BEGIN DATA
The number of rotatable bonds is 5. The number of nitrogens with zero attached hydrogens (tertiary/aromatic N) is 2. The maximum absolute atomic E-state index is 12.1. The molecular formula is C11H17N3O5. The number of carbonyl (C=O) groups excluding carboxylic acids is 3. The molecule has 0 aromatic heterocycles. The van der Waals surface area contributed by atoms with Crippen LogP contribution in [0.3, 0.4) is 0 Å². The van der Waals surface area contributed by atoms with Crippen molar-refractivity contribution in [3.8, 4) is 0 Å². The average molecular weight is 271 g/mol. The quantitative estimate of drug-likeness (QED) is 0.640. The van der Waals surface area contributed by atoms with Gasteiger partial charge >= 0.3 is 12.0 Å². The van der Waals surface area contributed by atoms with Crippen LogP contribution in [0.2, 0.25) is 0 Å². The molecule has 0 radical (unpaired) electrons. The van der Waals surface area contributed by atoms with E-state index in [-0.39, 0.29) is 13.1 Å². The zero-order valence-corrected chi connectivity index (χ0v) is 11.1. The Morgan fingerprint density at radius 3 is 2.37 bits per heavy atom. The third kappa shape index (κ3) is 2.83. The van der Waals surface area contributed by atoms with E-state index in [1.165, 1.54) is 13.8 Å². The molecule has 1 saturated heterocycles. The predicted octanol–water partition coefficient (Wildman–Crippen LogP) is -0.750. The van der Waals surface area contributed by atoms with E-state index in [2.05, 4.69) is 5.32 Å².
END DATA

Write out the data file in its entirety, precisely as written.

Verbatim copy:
The number of rotatable bonds is 5. The number of nitrogens with zero attached hydrogens (tertiary/aromatic N) is 2. The maximum absolute atomic E-state index is 12.1. The molecular formula is C11H17N3O5. The number of carbonyl (C=O) groups excluding carboxylic acids is 3. The molecule has 0 aromatic heterocycles. The van der Waals surface area contributed by atoms with Crippen LogP contribution in [0.3, 0.4) is 0 Å². The van der Waals surface area contributed by atoms with Crippen molar-refractivity contribution in [3.8, 4) is 0 Å². The average molecular weight is 271 g/mol. The quantitative estimate of drug-likeness (QED) is 0.640. The van der Waals surface area contributed by atoms with Gasteiger partial charge >= 0.3 is 12.0 Å². The van der Waals surface area contributed by atoms with Crippen LogP contribution in [0.2, 0.25) is 0 Å². The molecule has 0 radical (unpaired) electrons. The van der Waals surface area contributed by atoms with E-state index in [-0.39, 0.29) is 13.1 Å². The zero-order valence-corrected chi connectivity index (χ0v) is 11.1. The Morgan fingerprint density at radius 3 is 2.37 bits per heavy atom. The third kappa shape index (κ3) is 2.83. The van der Waals surface area contributed by atoms with E-state index in [1.165, 1.54) is 13.8 Å². The molecule has 1 saturated heterocycles. The predicted octanol–water partition coefficient (Wildman–Crippen LogP) is -0.750. The van der Waals surface area contributed by atoms with E-state index in [2.05, 4.69) is 5.32 Å².